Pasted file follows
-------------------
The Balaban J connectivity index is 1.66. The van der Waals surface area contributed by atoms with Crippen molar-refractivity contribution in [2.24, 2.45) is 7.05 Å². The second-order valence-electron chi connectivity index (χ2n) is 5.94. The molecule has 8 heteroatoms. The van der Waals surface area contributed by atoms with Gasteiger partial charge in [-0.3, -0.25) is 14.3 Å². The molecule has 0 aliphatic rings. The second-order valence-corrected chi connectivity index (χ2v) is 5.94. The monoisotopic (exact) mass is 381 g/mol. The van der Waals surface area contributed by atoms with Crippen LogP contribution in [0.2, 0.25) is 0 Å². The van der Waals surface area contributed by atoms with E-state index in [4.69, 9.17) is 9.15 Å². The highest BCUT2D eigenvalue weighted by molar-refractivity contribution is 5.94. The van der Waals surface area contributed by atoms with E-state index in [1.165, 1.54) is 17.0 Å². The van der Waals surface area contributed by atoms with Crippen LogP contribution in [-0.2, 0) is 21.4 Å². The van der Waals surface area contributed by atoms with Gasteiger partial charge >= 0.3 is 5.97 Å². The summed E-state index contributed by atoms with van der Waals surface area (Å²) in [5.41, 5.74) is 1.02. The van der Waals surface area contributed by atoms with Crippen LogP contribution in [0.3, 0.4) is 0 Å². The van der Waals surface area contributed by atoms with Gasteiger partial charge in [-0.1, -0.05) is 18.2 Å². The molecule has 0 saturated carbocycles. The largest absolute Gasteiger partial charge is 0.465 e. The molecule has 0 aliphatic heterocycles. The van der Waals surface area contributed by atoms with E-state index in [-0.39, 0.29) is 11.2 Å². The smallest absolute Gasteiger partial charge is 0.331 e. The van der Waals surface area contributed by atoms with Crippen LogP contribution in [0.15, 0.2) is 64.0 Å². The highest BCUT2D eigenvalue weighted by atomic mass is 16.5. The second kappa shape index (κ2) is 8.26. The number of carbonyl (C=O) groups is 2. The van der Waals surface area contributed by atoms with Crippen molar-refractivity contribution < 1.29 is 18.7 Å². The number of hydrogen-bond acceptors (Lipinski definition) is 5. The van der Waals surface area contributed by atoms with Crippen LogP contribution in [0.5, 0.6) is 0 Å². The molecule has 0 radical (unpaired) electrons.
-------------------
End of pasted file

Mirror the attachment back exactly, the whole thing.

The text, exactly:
The Balaban J connectivity index is 1.66. The van der Waals surface area contributed by atoms with Crippen molar-refractivity contribution in [2.24, 2.45) is 7.05 Å². The second-order valence-electron chi connectivity index (χ2n) is 5.94. The molecule has 8 heteroatoms. The van der Waals surface area contributed by atoms with Gasteiger partial charge in [-0.3, -0.25) is 14.3 Å². The molecule has 0 aliphatic rings. The second-order valence-corrected chi connectivity index (χ2v) is 5.94. The monoisotopic (exact) mass is 381 g/mol. The van der Waals surface area contributed by atoms with Crippen LogP contribution in [0.2, 0.25) is 0 Å². The van der Waals surface area contributed by atoms with E-state index in [4.69, 9.17) is 9.15 Å². The highest BCUT2D eigenvalue weighted by molar-refractivity contribution is 5.94. The van der Waals surface area contributed by atoms with E-state index in [1.165, 1.54) is 17.0 Å². The van der Waals surface area contributed by atoms with Crippen LogP contribution in [-0.2, 0) is 21.4 Å². The van der Waals surface area contributed by atoms with Gasteiger partial charge >= 0.3 is 5.97 Å². The summed E-state index contributed by atoms with van der Waals surface area (Å²) in [5.41, 5.74) is 1.02. The van der Waals surface area contributed by atoms with Crippen LogP contribution in [0.3, 0.4) is 0 Å². The van der Waals surface area contributed by atoms with Gasteiger partial charge in [-0.1, -0.05) is 18.2 Å². The molecule has 0 saturated carbocycles. The largest absolute Gasteiger partial charge is 0.465 e. The molecule has 0 aliphatic heterocycles. The van der Waals surface area contributed by atoms with E-state index in [-0.39, 0.29) is 11.2 Å². The smallest absolute Gasteiger partial charge is 0.331 e. The van der Waals surface area contributed by atoms with Crippen LogP contribution in [0.15, 0.2) is 64.0 Å². The highest BCUT2D eigenvalue weighted by atomic mass is 16.5. The second kappa shape index (κ2) is 8.26. The number of carbonyl (C=O) groups is 2. The van der Waals surface area contributed by atoms with Crippen molar-refractivity contribution < 1.29 is 18.7 Å². The number of hydrogen-bond acceptors (Lipinski definition) is 5. The van der Waals surface area contributed by atoms with Crippen LogP contribution in [0.5, 0.6) is 0 Å². The molecule has 0 radical (unpaired) electrons.